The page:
The other day my wife broke one of the golden rules of parenting when she did almost all of my daughter’s homework.
Erin had been studying the Anglo-Saxons at primary school and was asked to research and construct a model that depicted an aspect of Anglo Saxon life.
It quickly became apparent that all of the parents were guilty of helping their kids
My wife was very excited by this task and decided to make a loom. She found some twigs in the garden and set about joining them together with some old fabric.
I was amazed how much time and effort she was putting into this loom whilst Erin was upstairs playing Minecraft on the Xbox.
After three hours of work. I’m pleased to report that Erin’s teacher gave my wife two gold stars for her loom and said it was very informative!
Hilariously, the teacher held an exhibition in class to show off all the Anglo-Saxon creations and it quickly became apparent that all of the parents were guilty of helping their kids.
Because most of the creations were just way too good for your average eight-year-old.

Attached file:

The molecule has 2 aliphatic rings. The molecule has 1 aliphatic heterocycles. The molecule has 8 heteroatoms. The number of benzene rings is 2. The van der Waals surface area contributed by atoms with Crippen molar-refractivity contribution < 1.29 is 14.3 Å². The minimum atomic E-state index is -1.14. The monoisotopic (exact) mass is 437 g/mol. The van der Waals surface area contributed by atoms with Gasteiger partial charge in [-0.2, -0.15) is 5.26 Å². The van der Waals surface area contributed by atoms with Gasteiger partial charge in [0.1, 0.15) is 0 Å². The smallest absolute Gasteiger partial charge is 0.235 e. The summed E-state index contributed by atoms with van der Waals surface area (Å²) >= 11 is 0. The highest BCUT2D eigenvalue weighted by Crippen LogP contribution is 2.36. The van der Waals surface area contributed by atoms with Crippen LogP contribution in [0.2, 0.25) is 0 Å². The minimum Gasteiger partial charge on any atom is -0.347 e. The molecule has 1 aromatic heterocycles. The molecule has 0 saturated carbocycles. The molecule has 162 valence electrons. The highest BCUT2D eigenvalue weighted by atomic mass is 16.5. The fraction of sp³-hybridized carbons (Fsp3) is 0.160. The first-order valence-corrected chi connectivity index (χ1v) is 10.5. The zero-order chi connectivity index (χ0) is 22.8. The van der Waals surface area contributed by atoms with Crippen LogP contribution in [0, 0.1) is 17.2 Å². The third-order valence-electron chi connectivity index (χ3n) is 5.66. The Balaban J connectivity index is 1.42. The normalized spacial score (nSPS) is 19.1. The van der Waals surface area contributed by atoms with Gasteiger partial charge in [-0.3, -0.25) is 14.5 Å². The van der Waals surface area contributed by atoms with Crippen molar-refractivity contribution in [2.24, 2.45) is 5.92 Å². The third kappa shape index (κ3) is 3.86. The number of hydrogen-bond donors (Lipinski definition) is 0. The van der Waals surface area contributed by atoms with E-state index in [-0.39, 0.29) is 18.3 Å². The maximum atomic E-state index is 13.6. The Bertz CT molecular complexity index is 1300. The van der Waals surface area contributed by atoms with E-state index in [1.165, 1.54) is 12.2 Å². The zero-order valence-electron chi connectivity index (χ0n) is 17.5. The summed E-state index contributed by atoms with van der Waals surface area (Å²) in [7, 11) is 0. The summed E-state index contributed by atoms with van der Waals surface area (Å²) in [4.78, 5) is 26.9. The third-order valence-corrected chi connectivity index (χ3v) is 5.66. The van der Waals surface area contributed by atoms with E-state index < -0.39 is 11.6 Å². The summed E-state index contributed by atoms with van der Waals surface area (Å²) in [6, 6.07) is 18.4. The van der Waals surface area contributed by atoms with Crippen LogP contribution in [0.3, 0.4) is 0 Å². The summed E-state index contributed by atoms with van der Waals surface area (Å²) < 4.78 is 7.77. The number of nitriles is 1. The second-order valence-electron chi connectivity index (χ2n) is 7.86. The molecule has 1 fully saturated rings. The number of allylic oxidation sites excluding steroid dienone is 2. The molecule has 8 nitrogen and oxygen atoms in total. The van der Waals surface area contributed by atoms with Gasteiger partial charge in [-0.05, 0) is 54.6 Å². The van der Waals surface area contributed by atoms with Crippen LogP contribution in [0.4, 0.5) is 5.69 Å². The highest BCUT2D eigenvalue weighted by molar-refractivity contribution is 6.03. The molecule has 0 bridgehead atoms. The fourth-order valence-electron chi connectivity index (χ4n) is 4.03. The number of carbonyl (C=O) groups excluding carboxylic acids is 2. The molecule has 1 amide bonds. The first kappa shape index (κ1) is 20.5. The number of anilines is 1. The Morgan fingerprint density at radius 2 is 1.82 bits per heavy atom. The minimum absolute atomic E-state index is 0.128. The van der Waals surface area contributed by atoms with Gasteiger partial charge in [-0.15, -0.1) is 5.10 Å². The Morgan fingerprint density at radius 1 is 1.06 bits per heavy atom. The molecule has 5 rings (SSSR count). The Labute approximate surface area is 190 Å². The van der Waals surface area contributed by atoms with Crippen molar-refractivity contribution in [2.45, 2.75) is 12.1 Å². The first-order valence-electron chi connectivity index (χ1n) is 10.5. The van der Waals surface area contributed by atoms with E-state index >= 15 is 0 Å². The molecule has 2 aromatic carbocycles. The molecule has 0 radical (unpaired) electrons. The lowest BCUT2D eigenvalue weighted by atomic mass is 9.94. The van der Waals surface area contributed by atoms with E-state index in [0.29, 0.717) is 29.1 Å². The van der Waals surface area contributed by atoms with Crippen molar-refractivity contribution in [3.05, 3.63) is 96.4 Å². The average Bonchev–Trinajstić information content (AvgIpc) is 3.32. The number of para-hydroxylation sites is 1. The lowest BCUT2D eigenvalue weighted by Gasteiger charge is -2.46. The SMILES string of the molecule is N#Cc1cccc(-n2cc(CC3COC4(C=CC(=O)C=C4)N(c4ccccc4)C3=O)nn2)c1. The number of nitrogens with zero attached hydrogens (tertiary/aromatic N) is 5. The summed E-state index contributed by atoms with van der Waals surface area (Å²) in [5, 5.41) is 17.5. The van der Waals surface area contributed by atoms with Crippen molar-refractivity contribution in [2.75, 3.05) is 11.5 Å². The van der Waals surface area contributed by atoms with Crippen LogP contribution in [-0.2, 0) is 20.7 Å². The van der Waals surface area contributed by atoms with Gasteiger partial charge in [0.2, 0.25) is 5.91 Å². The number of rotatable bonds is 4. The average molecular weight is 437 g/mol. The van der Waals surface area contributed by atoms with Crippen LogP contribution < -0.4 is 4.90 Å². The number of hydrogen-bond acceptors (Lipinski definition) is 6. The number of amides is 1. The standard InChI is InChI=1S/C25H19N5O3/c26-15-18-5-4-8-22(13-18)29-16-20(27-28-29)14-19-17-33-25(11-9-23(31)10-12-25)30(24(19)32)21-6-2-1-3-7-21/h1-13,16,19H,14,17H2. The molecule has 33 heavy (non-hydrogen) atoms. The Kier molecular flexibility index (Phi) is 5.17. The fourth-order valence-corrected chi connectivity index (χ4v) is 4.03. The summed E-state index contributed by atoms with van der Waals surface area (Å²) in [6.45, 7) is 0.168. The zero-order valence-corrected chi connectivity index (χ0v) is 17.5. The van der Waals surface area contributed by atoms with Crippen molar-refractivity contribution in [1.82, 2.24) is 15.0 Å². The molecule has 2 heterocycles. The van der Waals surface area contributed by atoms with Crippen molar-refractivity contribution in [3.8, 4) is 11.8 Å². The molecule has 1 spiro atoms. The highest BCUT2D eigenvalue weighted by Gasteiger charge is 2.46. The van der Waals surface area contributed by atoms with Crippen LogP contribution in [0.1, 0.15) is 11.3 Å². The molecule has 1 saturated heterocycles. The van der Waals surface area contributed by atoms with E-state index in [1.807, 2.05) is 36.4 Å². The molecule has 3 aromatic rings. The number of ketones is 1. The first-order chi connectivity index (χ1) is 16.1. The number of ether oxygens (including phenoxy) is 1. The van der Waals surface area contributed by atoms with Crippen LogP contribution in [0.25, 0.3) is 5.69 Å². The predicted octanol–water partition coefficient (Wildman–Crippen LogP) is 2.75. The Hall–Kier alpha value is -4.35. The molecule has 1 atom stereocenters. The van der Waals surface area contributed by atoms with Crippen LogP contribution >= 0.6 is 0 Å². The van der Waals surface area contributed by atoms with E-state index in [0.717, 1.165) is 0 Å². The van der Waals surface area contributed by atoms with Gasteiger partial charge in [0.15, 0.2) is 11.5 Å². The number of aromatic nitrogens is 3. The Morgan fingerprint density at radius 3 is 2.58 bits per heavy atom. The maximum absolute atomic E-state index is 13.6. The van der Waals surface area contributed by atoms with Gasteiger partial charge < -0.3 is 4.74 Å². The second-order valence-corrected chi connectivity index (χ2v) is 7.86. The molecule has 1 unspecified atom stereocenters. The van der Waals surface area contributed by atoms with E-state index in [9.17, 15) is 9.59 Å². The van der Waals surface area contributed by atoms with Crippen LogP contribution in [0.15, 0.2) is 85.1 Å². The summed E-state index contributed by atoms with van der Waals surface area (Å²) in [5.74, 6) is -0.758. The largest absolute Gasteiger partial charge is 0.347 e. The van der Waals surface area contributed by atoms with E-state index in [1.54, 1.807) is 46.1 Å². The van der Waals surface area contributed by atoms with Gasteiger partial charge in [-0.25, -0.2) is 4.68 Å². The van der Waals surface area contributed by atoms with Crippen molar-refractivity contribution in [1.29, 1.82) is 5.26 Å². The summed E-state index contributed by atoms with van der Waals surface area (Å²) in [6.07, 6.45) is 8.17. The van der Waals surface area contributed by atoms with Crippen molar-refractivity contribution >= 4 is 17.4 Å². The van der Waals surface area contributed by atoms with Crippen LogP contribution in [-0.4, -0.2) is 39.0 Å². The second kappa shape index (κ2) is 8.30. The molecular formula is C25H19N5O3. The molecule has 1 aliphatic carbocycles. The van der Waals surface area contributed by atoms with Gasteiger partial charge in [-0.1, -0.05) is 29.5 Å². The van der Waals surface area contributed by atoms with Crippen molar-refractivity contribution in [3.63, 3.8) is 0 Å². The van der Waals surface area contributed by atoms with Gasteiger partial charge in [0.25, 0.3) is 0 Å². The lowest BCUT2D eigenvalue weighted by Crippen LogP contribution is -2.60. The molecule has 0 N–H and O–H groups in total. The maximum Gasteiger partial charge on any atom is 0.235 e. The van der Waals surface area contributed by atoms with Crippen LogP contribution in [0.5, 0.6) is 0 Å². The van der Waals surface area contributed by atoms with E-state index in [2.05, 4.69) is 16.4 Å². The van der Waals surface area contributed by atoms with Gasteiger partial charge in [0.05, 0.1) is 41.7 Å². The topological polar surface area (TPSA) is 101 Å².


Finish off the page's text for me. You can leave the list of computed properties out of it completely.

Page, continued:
Lou: I remember my dad getting found out for helping me with my homework when I was about 10.
As a project, we’d been asked to write an article on a person from history who interested us.
I chose Queen Elizabeth I and set about writing as if I was a showbiz reporter at her coronation.
We’d just got our first computer and my dad was really excited, so suggested we use it to make my homework look really good.
So we wrote it out and designed it to look like the front page of a newspaper, with a portrait of Queen Elizabeth I in her coronation robes and a big headline across the top in fancy text.
By 1990s standards it looked very impressive.
So when everyone else turned up with a scruffy, handwritten page, it was pretty obvious what had happened!
My teacher’s comments were all very positive. But she did politely suggest I should do my homework without so much adult help in future...